THE only surprise about the fact that Cheryl and Ashley Cole are finally going their separate ways is that it was so long in coming. Because, after all, that's what the Brits do, isn't it? They get divorced all the time, especially if they're rich and famous and the husband is as big a prat as Ashley Cole.
But we're not a bit like that in this country, are we? We don't get divorced half as much as they do. And it's true, we don't. In fact, we divorce and separate only about a third as often as the Brits.
But before we pat ourselves on the back and decide that marriage in Ireland is in rude health, we should realise that the break-up rate is not the only measure of the health of marriage in any given country.
Nor, for that matter, is the number of people getting married.
What also matters is the number of people cohabiting, the number of children who are raised outside marriage, and the number who are born outside marriage.
Earlier this week, the ESRI published a major report on the Irish family that had been commissioned by the Family Support Agency. We've seen the headline figures before.
For example, the amount of divorce and separation is indeed still low by Western standards. Marriage remains popular, even though people are now more likely to delay getting married until they're in their 30s.
But the rate of cohabitation is on a par with US levels and not far behind Britain. The number of children born outside marriage each year is also closing in on American and British levels, as is the number of children who are not being raised by their two married parents.
If you want the single biggest indicator of the health of marriage in any given society, it is this last one, because the fewer children being raised by their two married parents, the worse off children will be in general, and the worse off society will be.
For example -- and whisper it -- children are much less likely to be abused in the married family than in any other type of family. If you doubt this, then check out a new American report called the 'Fourth National Incidence Study of Child Abuse and Neglect'.
AS recently as 1986, only 12pc of children were being raised outside the marital family. As of 2006, that figure stood at 26pc.
We're told not to be judgmental about this. But we should be worried because the evidence tells us that we should be worried.
Child Trends, a widely respected US organisation, summarises that evidence as follows: "Research clearly demonstrates that family structure matters for children and the family structure that helps the most is a family headed by two biological parents in a low-conflict marriage . . .
"There is thus value in promoting strong, stable marriages between biological parents."
Every politician in Ireland, starting with Social and Family Affairs Minister Mary Hanafin, should take that statement and nail it to their walls of their offices. Too many politicians -- although Hanafin isn't one of them -- are terrified to highlight the importance of marriage in case they're accused of being judgmental.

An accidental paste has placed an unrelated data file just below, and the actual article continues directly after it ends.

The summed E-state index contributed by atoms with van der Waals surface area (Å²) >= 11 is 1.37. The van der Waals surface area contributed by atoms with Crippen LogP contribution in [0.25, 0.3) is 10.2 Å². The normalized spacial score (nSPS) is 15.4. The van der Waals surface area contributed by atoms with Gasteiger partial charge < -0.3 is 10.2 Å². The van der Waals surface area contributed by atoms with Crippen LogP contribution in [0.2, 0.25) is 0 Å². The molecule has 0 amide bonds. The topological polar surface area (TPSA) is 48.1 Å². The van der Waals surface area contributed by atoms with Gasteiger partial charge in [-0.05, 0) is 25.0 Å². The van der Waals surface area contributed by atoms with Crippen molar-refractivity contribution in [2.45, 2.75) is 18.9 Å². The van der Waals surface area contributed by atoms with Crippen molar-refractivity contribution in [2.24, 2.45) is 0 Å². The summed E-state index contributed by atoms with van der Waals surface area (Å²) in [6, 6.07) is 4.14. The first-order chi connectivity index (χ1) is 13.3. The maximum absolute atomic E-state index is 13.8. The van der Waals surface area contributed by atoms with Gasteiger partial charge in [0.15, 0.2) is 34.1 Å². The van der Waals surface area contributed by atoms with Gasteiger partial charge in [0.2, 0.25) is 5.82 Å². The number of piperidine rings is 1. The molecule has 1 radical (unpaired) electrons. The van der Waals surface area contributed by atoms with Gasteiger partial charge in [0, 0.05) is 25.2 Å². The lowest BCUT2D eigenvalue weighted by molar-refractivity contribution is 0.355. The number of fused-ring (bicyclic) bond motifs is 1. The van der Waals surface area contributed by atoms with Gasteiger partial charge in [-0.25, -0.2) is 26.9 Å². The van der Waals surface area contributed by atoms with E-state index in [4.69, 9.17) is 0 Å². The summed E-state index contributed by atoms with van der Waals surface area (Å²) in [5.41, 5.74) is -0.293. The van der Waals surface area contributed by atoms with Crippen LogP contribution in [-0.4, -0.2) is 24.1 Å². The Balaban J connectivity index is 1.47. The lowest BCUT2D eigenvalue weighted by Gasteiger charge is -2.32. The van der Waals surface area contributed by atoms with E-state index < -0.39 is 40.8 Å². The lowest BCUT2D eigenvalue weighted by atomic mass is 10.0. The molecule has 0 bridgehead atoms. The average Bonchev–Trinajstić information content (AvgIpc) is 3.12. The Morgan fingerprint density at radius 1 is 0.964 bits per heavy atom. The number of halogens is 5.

But if they really care about child welfare, then they have to care about marriage and its future in this country. They have to talk it up and they have to actively promote it.
So do child-welfare groups, who unfortunately seem rather more interested in campaigning for a possibly needless and counter-productive children's rights referendum.
In fact, most child-welfare organisations are so steeped in left-wing group-think that instead of promoting marriage, they praise and promote its opposite, 'family diversity'.
But what family diversity means in practice is more and more children being raised without the benefit of their two married parents. It is extremely difficult to see what we are supposed to be celebrating.
Being raised by married parents greatly reduces the chances of a child being raised in poverty. It also reduces the chances of abuse occurring. Furthermore, it enhances a child's chances of getting a good education.
The ERSI report pussy-foots around the topic of marriage. Despite all the evidence, it won't come out in favour of marriage, and even suggests there's little point pursuing pro-marriage policies because they don't really work. Well, most anti-poverty programmes don't really work either, but that has never stopped the Government pouring billions of euro into them each year.
Nor has it deterred governments from trying to devise new and better anti-poverty programmes.
So why should it stop them devising new and better pro-marriage policies?
The real reason the Government won't do this is that it is surrounded by people -- civil servants, lobbyists and academics -- who don't believe in marriage, who do believe in family diversity and who couldn't care less if the institution of marriage goes down the toilet.
But as marriage goes, so go children and so goes society. Therefore, if the Government is really sincere about helping children, then it needs to promote marriage as much as it attempts to fight poverty.
Because in the end, doing both of these things will help children far more than any children's rights referendum.